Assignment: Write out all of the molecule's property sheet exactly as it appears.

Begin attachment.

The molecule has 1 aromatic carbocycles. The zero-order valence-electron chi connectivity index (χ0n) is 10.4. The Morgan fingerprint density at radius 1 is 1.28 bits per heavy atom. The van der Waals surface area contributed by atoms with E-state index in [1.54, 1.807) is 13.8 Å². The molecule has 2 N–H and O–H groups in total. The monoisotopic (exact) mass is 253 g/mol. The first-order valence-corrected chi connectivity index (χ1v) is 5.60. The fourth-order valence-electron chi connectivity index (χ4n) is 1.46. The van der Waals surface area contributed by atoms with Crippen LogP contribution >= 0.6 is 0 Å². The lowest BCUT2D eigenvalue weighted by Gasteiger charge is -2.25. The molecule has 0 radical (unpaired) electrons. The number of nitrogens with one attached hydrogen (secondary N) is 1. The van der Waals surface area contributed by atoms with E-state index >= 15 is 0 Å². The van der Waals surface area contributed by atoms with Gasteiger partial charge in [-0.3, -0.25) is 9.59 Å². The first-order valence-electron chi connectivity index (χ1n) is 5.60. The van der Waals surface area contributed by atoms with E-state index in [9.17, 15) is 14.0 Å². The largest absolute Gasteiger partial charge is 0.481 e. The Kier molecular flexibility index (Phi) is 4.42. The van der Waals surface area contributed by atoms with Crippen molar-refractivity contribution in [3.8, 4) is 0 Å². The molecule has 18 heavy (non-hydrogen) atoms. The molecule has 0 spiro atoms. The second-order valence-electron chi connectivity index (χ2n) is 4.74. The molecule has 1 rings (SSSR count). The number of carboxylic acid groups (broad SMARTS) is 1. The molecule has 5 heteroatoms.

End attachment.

The molecule has 1 aromatic carbocycles. The zero-order valence-electron chi connectivity index (χ0n) is 10.4. The Morgan fingerprint density at radius 1 is 1.28 bits per heavy atom. The van der Waals surface area contributed by atoms with E-state index in [1.54, 1.807) is 13.8 Å². The molecule has 2 N–H and O–H groups in total. The monoisotopic (exact) mass is 253 g/mol. The first-order valence-corrected chi connectivity index (χ1v) is 5.60. The fourth-order valence-electron chi connectivity index (χ4n) is 1.46. The van der Waals surface area contributed by atoms with Crippen LogP contribution >= 0.6 is 0 Å². The lowest BCUT2D eigenvalue weighted by Gasteiger charge is -2.25. The molecule has 0 radical (unpaired) electrons. The number of nitrogens with one attached hydrogen (secondary N) is 1. The van der Waals surface area contributed by atoms with E-state index >= 15 is 0 Å². The van der Waals surface area contributed by atoms with Gasteiger partial charge in [-0.3, -0.25) is 9.59 Å². The first-order valence-electron chi connectivity index (χ1n) is 5.60. The van der Waals surface area contributed by atoms with E-state index in [9.17, 15) is 14.0 Å². The largest absolute Gasteiger partial charge is 0.481 e. The Kier molecular flexibility index (Phi) is 4.42. The van der Waals surface area contributed by atoms with Crippen molar-refractivity contribution in [3.8, 4) is 0 Å². The molecule has 18 heavy (non-hydrogen) atoms. The molecule has 0 spiro atoms. The second-order valence-electron chi connectivity index (χ2n) is 4.74. The molecule has 1 rings (SSSR count). The number of carboxylic acid groups (broad SMARTS) is 1. The molecule has 5 heteroatoms.